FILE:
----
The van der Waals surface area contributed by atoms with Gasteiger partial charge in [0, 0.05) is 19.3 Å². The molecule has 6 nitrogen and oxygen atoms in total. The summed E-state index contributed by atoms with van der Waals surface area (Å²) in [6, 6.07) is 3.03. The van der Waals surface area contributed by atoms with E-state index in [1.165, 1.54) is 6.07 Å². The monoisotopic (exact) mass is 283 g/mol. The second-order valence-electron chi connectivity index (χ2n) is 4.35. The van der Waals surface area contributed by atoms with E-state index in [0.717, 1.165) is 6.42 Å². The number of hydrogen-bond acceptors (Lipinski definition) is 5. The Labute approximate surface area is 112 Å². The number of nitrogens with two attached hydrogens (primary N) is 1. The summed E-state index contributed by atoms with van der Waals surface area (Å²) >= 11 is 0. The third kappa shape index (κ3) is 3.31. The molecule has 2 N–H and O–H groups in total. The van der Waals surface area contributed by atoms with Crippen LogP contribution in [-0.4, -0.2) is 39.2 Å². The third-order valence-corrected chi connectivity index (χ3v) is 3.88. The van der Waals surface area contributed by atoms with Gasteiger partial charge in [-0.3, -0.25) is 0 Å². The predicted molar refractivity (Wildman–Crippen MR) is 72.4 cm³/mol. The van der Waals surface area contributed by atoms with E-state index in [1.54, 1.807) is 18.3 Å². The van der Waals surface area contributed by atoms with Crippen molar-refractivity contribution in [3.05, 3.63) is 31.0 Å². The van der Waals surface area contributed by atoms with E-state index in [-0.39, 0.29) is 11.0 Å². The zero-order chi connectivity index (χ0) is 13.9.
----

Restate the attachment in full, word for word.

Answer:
The van der Waals surface area contributed by atoms with Gasteiger partial charge in [0, 0.05) is 19.3 Å². The molecule has 6 nitrogen and oxygen atoms in total. The summed E-state index contributed by atoms with van der Waals surface area (Å²) in [6, 6.07) is 3.03. The van der Waals surface area contributed by atoms with E-state index in [1.165, 1.54) is 6.07 Å². The monoisotopic (exact) mass is 283 g/mol. The second-order valence-electron chi connectivity index (χ2n) is 4.35. The van der Waals surface area contributed by atoms with E-state index in [0.717, 1.165) is 6.42 Å². The number of hydrogen-bond acceptors (Lipinski definition) is 5. The Labute approximate surface area is 112 Å². The number of nitrogens with two attached hydrogens (primary N) is 1. The summed E-state index contributed by atoms with van der Waals surface area (Å²) >= 11 is 0. The third kappa shape index (κ3) is 3.31. The molecule has 2 N–H and O–H groups in total. The van der Waals surface area contributed by atoms with Crippen LogP contribution in [-0.4, -0.2) is 39.2 Å². The third-order valence-corrected chi connectivity index (χ3v) is 3.88. The van der Waals surface area contributed by atoms with Gasteiger partial charge in [-0.3, -0.25) is 0 Å². The predicted molar refractivity (Wildman–Crippen MR) is 72.4 cm³/mol. The van der Waals surface area contributed by atoms with E-state index in [1.54, 1.807) is 18.3 Å². The van der Waals surface area contributed by atoms with Crippen molar-refractivity contribution in [3.05, 3.63) is 31.0 Å². The van der Waals surface area contributed by atoms with E-state index in [-0.39, 0.29) is 11.0 Å². The zero-order chi connectivity index (χ0) is 13.9.